Technophobia (an apology)

So this post is a little late, and I must apologise for that. My internet went down, which was annoying, because I’m doing a PhD and working. But I live in Edinburgh, which is full of libraries, coffee shops, pubs, and even buses that have free internet. It’s almost Nikola Tesla’s dream come true (it’s not that close, I just wanted to get Tesla in here somewhere). So I popped out to a cafe and tried to do some work there.

Then my laptop decided not to work for a couple of days, which was annoying, because I’m doing a PhD and working. But I have books to read, and notebooks to fill with my spidery, keyboard-addled scratchings, so the PhD research and writing could, at least, continue in one form or another. But I couldn’t email my supervisors properly, I couldn’t open the SGSAH documents I was being sent, I couldn’t check the online note-taking programmes that are so useful, and I couldn’t post on this blog!

And no. If you’d seen my phone or the local library’s PCs you’d know that’s not an option!

The internet is hugely freeing if you could do with instant distraction, or you work best at a keyboard, or you feel that being connected through the internet with other people is really helpful to you and your mental health, or even if you need to cite a book but you can only remember the author’s name and one word from the title for that reference.

It’s really tough to do a PhD without access to modern technology. People have done it for centuries, so many who are outside the academic world simply don’t understand how hobbling it can be to lose access to your departmental messages, your uni email, your library account, possibly your only direct contact with your supervisors, and your thesis. Your actual thesis. The big old essay you’re writing. It’s on there. OMG. Please turn back on. Please. PLEEZ.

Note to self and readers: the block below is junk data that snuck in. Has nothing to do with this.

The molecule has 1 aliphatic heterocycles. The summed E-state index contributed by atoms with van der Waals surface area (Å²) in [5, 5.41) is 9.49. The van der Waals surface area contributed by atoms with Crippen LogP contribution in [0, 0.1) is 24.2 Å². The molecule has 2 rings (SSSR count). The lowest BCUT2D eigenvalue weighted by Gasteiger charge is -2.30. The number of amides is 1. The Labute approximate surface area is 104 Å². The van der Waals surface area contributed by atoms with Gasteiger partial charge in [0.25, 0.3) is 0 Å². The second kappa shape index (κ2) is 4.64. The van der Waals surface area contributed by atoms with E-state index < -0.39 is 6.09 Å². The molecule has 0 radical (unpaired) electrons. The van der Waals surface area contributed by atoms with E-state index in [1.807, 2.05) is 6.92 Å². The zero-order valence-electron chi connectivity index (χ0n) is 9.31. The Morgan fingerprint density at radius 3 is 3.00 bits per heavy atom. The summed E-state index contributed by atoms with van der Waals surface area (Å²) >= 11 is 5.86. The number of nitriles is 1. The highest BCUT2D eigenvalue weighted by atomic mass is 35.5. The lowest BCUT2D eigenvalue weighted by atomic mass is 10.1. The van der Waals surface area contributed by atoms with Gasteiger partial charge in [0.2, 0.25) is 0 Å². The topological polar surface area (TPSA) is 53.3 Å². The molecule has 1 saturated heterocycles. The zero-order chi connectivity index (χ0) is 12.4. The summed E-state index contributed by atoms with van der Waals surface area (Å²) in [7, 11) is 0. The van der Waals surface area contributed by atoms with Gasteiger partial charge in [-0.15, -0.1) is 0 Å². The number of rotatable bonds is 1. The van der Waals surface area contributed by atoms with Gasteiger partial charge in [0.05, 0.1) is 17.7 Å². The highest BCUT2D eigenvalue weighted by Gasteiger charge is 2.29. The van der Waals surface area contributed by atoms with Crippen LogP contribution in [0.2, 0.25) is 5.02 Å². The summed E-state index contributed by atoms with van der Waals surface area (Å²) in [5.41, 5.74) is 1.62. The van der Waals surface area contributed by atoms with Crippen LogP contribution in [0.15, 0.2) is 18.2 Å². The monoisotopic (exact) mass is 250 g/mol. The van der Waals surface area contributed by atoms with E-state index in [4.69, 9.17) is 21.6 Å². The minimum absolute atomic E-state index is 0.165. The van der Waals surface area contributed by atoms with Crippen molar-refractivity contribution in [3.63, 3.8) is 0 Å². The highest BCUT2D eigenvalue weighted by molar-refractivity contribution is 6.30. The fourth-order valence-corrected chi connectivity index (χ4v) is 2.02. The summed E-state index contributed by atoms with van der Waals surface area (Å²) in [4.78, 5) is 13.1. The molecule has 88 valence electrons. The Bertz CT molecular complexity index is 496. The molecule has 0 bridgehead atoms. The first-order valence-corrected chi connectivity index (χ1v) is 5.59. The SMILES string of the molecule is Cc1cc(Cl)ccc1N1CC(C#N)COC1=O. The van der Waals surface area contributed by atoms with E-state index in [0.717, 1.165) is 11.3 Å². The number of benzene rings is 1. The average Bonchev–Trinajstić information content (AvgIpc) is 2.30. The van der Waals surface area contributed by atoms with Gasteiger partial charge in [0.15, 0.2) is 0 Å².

They just assume you write the thing by hand and…what? Send it to a printing press? (Weirdly there is one at my HEI, but it’s not really a practical option!)

This is what an external hard drive looked like in 1980. Or 2019 in my flat.

A lot of people don’t see a PhD as “proper work”, but you sit them down and show them your first drafts, your annotated bibliography, your browsing history (careful), your library searches, and probably the mileage on your bus, car, and train journeys and they’d baulk. “All that on top of constantly thinking about it? No thanks.” You’re working super hard if you’re doing a PhD, and your brain is always switched on. Always. Just like your laptop.

If your internet goes down, your laptop stops working, and your phone stops doing half the magic tricks it’s supposed to, then do yourself a favour and have a quiet five minutes to yourself. That’s what the gadgets are doing. They’re taking a break to recharge and update. In fact, do that anyway. Take a break from the tech-heavy, high pressure, constantly looming mountain that is your thesis.

My therapist put it really well: “your laptop updates itself before it needs to, not after it’s too late. You need to take a break before you start burning out, not after.”

So there you go, it’s a stealth self-care blog post after all (no apology for that!). A lot of the posts on this blog have, historically, related to self-care. Your laptop does it automatically. You have to do it consciously.

We are always seeking new guest bloggers! If you have an idea for a blog post or would like to informally discuss writing for the SGSAH blog please get in touch with Jimmy via email at james.johnson@stir.ac.uk or connect with the blog on Twitter

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